Motorola Announces Moto E5 Play with Android Go Software

Motorola Announces Moto E5 Play with Android Go Software

Motorola already announced the Moto E5 Play, which is a regular but inexpensive Android phone. Now, there’s a new variant of the device that runs Google’s Android Go. This phone looks a lot like the regular Moto E5, but the specs have gotten a tweak to fit within the Android Go guidelines, and it won’t be available in most markets.

The regular Moto E5 was already a modestly specced device, but the Go version of the phone takes it a step further. There’s only 1GB of RAM (half what you get on the non-Go phone), a Snapdragon 425 processor, and a 480p 5.3-inch screen — that’s the kind of resolution you’d expect from a phone back in 2011.

Android Go is designed for low-end hardware, and Motorola’s phone is actually more powerful than others in several ways. For one, the Snapdragon chip is faster than the MediaTek chip used in most Go phones. You also get 16GB of storage, and many Go phones only have 8GB. The screen, while low-resolution, is at least 18:9 ratio to better fill the front of the device. It also appears to retain the rear-mounted fingerprint sensor from the standard E5 Play.

This phone is technically called the “Moto E5 Play with Android Oreo (Go Edition)” because both Google and Motorola are extremely weird about maintaining a brand identity. Even though the hardware has been altered, Motorola says this is still the E5 Play. Google, meanwhile, wants to emphasize that Android Go is still “real” Android. So, it’s called Android Oreo (Go Edition). This phone should just be called the Moto E5 Go.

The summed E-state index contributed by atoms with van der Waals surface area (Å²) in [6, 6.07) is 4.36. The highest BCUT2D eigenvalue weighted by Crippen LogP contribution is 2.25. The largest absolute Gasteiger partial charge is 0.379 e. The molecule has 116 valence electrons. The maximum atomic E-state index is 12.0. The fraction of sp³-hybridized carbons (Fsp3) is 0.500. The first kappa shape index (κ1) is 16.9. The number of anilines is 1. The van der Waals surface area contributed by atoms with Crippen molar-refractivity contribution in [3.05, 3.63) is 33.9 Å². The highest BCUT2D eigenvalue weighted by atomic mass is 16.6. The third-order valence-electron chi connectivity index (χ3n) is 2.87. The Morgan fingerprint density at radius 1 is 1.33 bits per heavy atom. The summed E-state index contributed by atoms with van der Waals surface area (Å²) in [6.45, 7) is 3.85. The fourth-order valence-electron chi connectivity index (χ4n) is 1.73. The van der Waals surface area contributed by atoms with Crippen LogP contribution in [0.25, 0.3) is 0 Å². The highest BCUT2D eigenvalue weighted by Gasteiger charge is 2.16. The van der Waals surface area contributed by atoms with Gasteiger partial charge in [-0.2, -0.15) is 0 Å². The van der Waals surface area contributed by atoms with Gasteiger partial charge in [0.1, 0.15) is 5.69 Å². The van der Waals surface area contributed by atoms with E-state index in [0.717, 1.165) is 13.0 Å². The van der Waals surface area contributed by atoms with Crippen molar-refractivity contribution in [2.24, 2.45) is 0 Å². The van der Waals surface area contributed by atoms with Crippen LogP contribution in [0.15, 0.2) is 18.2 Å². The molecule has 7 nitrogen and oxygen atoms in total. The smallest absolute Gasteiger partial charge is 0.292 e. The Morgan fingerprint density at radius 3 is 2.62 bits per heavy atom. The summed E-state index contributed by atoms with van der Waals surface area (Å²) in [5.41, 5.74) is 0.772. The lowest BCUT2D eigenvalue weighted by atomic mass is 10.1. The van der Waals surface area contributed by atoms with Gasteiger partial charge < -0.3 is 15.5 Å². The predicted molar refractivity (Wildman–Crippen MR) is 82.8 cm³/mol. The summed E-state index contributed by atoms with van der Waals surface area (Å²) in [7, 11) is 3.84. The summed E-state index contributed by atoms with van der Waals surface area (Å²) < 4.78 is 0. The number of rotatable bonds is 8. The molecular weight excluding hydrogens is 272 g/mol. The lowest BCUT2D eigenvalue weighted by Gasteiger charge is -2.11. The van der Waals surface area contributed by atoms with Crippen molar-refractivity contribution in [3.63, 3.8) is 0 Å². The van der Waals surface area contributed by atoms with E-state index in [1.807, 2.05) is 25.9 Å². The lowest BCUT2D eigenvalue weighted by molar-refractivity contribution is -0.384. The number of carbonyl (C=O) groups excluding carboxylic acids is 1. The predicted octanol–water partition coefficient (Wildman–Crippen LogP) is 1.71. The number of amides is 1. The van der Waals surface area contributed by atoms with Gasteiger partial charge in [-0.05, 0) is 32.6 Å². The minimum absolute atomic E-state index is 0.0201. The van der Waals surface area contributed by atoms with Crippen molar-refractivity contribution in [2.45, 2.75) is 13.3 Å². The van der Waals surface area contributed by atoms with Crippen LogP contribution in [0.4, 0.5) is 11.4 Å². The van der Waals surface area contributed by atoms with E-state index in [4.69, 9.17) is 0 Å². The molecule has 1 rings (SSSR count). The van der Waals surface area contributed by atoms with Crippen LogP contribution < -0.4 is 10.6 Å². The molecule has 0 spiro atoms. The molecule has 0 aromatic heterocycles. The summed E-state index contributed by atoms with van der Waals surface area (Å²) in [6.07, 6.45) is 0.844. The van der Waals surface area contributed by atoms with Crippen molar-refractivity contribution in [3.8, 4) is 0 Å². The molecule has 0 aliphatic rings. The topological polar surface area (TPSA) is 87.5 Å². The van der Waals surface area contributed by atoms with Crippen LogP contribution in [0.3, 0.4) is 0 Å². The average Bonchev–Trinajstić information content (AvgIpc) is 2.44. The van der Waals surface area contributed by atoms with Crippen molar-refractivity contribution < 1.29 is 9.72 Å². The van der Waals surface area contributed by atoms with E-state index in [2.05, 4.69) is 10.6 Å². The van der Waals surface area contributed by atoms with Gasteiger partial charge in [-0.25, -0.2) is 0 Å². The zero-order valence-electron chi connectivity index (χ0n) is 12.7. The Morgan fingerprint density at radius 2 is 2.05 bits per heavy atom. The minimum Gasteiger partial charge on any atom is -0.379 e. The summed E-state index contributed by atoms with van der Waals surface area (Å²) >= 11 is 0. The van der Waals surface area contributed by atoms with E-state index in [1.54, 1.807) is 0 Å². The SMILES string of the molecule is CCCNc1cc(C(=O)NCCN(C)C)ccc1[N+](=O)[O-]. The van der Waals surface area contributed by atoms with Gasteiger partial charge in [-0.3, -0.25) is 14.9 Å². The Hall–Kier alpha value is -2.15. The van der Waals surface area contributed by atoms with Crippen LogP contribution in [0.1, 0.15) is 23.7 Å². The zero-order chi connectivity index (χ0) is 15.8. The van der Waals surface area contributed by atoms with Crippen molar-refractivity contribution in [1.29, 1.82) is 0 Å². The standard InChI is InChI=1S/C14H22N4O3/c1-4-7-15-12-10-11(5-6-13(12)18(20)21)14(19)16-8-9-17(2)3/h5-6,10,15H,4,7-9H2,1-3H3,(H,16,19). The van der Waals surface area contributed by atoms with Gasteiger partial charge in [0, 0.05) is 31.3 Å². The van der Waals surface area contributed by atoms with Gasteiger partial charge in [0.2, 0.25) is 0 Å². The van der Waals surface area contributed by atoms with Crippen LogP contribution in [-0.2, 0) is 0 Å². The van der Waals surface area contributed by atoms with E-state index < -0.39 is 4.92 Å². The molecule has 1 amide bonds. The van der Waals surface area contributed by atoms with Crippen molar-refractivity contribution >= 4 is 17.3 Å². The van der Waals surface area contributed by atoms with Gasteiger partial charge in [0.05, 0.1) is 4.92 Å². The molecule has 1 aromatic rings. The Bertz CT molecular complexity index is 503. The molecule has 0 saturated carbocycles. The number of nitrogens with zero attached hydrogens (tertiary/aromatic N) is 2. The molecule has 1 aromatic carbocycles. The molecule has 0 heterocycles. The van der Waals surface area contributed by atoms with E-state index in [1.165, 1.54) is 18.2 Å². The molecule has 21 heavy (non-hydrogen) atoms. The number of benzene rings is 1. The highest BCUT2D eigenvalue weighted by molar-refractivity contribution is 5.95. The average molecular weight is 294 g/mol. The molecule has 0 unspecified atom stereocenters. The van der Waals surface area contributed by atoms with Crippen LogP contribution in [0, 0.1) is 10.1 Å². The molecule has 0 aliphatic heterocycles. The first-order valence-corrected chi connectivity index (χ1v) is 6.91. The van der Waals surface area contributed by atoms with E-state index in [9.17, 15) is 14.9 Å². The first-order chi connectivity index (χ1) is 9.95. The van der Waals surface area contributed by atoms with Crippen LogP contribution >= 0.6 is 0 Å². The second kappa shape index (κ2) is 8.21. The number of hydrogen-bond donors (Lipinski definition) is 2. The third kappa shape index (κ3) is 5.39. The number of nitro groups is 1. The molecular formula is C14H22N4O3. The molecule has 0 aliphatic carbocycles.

Motorola Announces Moto E5 Play with Android Go Software

Android Go is designed to offer a more consistent experience on low-power phones like the E5 Play. The defining factor appears to be 1GB of RAM, which isn’t enough to run Android under normal circumstances anymore. The OS has streamlined code to operate with higher efficiency, and there are Go versions of most Google apps like YouTube and Gmail that run better on these devices. However, overall system performance still won’t be as fast as phones that cost just a little more.

Android Go makes the most sense in extremely low price ranges in developing markets, where consumers are often stuck with sketchy gray market phones. Moto appears to be going a little more upmarket, though. The Moto E5 Play with Android Go will cost around €109 when it goes on sale in Latin America and Europe. Honestly, the pricing and availability seem to miss the point of Android Go.

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